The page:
About a half hour later in the water, I came across Bob again. He and three others (Price, Rush and Henry) were hanging on a water soaked mattress which soon disintegrated. Bob was very badly burned about the face and complained that he could not see out of his left eye. The waves were so high that the only way we could stay together was by hanging on the mattress. Rush slid off the mattress and although he was only about 20 feet away, neither Henry nor myself could get to him. He died a few minutes later.
When the mattress sunk, I grabbed hold of Bob, who was by this time very weak and held him up for about five hours. (He was wearing a life jacket.) Two hours after the crash, I sighted a plane in the distance and both Henry and I lit a flare provided in our life jackets. The plane saw it, came over, and from that time on, we had aircraft over us at all times. They dropped two rafts, but it was dark and we didnít see them. After five hours, Bob wouldnít let me hold him anymore. He said he could do better alone and started fighting to get loose from me. I could do nothing but let him go as I was badly burned myself with one arm useless and couldnít struggle with him as weak as I was. Henry and I held on to each other and Bob and Price were soon separated from us by the waves. Henry and I were picked up three hours later by the ship. The only way they found us was by hearing us blow our police whistles, also provided on the life jacket.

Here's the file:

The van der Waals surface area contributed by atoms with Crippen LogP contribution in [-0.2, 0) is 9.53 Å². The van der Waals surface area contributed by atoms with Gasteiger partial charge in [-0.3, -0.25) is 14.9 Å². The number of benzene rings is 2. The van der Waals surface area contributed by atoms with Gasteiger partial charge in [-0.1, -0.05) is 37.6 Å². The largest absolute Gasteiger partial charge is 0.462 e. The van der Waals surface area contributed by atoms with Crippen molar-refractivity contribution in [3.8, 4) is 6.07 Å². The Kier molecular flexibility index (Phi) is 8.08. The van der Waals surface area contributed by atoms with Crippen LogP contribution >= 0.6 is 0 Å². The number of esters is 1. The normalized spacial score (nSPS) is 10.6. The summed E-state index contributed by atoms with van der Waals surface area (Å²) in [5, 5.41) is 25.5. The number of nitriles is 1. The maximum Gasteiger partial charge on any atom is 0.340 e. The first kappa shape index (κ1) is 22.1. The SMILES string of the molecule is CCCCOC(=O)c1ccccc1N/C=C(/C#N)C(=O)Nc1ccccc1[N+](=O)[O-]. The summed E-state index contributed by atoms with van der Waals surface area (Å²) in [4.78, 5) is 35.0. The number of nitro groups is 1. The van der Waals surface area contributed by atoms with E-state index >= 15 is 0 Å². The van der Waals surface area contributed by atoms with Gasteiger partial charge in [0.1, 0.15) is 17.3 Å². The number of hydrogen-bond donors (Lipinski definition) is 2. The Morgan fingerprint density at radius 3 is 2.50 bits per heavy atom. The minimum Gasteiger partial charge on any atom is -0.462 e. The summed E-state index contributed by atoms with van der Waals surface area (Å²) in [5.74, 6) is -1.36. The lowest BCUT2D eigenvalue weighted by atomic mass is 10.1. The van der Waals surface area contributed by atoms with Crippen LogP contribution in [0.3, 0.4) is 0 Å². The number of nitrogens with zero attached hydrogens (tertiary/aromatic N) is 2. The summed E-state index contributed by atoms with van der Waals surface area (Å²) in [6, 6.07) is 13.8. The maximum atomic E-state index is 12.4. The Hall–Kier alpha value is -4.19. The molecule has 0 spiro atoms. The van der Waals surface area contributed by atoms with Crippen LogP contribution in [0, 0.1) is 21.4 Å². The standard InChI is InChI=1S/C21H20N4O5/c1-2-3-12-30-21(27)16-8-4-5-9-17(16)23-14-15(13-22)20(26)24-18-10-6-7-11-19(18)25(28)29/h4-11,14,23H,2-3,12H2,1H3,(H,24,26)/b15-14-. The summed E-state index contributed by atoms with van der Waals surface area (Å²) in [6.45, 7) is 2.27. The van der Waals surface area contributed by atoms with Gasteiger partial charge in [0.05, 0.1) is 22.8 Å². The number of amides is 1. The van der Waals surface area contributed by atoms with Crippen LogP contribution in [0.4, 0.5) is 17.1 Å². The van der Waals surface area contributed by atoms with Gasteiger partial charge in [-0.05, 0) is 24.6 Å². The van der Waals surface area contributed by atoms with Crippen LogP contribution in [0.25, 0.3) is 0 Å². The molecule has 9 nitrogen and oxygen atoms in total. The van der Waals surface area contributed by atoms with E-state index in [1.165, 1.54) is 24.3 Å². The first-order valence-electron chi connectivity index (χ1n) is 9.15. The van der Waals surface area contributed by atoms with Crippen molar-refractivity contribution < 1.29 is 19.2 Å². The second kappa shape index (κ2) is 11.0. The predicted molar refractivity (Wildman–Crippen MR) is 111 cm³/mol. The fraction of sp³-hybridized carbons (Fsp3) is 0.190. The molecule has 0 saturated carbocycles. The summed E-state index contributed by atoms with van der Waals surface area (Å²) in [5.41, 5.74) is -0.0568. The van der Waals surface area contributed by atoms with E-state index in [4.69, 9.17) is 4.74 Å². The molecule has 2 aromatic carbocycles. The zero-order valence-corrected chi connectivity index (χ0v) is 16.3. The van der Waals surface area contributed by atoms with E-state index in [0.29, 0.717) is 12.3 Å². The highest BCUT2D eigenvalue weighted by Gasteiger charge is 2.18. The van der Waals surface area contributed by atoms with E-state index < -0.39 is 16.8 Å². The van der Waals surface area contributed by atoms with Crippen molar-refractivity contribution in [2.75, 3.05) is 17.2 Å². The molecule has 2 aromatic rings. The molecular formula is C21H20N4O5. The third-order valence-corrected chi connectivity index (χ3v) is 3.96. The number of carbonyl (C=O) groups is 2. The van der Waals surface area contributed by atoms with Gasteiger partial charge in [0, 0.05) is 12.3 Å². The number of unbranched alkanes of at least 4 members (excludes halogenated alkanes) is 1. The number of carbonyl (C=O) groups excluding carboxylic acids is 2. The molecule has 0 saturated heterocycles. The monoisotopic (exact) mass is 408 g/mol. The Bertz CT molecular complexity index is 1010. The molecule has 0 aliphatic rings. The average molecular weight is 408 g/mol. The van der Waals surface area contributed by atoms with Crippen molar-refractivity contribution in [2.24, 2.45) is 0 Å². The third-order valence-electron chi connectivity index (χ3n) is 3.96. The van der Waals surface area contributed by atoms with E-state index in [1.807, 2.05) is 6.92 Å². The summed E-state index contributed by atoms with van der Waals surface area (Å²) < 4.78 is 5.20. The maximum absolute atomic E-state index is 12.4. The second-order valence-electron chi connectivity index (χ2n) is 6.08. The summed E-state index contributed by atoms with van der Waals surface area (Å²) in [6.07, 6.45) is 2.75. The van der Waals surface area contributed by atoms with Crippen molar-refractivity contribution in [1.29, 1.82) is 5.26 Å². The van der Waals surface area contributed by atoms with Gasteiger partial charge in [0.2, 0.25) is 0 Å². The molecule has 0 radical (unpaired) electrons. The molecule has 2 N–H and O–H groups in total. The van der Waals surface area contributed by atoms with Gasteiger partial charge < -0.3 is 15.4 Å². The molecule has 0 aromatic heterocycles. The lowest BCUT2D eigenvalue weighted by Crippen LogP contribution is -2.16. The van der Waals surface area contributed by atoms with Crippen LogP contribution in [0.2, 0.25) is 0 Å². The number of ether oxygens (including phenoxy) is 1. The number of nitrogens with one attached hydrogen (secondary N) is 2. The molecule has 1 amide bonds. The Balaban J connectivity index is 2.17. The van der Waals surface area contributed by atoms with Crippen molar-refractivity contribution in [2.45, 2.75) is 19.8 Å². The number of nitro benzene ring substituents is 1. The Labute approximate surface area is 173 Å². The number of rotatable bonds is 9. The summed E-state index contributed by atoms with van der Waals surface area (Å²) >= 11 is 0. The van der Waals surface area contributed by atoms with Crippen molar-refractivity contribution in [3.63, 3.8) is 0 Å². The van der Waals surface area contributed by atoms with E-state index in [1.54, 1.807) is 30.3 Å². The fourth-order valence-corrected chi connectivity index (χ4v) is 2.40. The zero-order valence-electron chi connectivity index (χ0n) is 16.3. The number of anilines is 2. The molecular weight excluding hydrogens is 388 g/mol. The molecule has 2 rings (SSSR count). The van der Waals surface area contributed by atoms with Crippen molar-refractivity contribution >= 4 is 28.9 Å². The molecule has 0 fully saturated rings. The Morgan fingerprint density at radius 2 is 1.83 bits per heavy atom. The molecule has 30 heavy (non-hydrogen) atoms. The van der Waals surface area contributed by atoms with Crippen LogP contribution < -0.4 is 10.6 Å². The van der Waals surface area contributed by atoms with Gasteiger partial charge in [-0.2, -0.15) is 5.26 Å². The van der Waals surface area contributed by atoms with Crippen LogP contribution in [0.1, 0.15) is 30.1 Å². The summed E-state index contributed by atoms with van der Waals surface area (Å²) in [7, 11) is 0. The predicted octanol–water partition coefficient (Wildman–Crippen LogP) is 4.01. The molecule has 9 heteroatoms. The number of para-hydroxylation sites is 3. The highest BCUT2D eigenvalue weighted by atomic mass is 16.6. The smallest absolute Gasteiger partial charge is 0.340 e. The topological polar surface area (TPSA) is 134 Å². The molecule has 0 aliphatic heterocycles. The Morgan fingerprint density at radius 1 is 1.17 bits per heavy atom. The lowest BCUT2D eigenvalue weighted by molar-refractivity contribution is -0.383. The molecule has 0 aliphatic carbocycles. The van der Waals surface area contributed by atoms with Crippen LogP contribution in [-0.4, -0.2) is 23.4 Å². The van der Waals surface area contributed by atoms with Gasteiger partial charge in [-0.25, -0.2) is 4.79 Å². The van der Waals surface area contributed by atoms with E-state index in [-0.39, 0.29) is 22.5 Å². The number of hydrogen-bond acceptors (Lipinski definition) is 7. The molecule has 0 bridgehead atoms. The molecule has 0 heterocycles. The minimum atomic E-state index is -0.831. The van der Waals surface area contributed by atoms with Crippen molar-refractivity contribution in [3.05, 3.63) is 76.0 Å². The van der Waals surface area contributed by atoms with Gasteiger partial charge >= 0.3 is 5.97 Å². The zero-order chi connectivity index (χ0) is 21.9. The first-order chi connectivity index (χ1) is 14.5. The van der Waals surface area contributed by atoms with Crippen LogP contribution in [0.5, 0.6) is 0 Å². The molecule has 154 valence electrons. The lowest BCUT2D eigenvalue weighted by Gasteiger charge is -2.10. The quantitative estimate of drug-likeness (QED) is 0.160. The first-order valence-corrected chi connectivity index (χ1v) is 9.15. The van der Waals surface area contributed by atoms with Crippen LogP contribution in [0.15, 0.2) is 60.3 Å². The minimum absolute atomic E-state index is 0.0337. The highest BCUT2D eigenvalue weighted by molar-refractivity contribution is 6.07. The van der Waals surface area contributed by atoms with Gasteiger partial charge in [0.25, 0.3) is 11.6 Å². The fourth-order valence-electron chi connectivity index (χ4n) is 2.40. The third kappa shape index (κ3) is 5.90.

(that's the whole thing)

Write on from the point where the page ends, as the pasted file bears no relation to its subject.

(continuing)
This part is told to me by Dick Rentschler, also one of the survivors: Rentschler was in the water by himself and the only one without a lifejacket. About an hour before he was picked up, he saw the lights of the oncoming ship. At this same time, Bob and Price drifted up to him. Price had on two jackets (I had given him one I picked up in the water at the mattress and given him as he was a poor swimmer.) Rentschler grabbed both of them (Clark and Price) and told them he could see the ship coming. He then realized Price was dead but Bob was still alive. Bob was coughing badly due I think to all the sea water he had swallowed. He fought Rentschler just as he fought me saying that he wanted to be alone. I believe at this time Bob was delirious and didnít realize what Rentschler was telling him. He broke away from Rentschler and was never seen again. Rentschler was picked up a half hour later still holding the dead body of Price.